Attacking the metric

School choice advocate Charles Murray attacks standardized testing:

The evaluation by the School Choice Demonstration Project, a national research group that matched more than 3,000 students from the choice program and from regular public schools, found that pupils in the choice program generally had “achievement growth rates that are comparable” to similar Milwaukee public-school students. This is just one of several evaluations of school choice programs that have failed to show major improvements in test scores, but the size and age of the Milwaukee program, combined with the rigor of the study, make these results hard to explain away.

So let’s not try to explain them away. Why not instead finally acknowledge that standardized test scores are a terrible way to decide whether one school is better than another?

This is tremendously amusing to me, as a longtime opponent of school vouchers and the various permutations of the conservative goal to fix the public schools. But you cannot fix that which is working precisely as designed! Murray simply doesn’t understand that group schooling doesn’t work any better than group reading or group training does.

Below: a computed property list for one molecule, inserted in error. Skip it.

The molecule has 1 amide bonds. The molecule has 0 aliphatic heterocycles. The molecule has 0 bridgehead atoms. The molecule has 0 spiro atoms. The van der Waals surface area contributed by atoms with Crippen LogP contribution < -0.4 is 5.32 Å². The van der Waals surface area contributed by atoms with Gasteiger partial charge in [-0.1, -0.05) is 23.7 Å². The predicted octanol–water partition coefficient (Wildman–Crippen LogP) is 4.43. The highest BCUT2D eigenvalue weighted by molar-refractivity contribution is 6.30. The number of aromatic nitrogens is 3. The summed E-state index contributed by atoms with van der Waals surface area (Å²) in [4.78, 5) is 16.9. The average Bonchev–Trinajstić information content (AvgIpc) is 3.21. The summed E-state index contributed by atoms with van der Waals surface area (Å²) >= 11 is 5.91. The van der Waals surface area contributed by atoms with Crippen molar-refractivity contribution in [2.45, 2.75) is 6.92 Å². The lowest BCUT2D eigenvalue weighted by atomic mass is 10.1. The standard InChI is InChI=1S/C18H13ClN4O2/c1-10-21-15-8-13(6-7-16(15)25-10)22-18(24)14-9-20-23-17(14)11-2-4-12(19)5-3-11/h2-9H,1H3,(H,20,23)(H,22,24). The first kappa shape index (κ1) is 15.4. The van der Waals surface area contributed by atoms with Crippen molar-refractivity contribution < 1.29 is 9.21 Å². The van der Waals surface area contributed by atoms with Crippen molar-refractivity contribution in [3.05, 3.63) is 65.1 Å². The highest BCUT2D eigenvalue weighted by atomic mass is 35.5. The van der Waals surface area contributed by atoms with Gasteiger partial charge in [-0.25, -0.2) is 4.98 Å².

Imagine if the only way you could read was to get together in a group of 30 and have a professional reader read out loud to you. How often would you read? How fast would you read? How much would you read? The excellence of the reader, the mellifluousness of his voice, would be largely irrelevant. The primary problem with education is the group fetish that has pervaded it ever since the Prussians pioneered the one-size-fits-all approach.

The failure of school choice to provide results was bound to end up in an attack on the standard, just as the many failures of various teacher-based programs always have. As Rothbard explained, empiricists always abandon their empiricism in favor of ex post facto rationalizations whenever they don’t get the results they expected.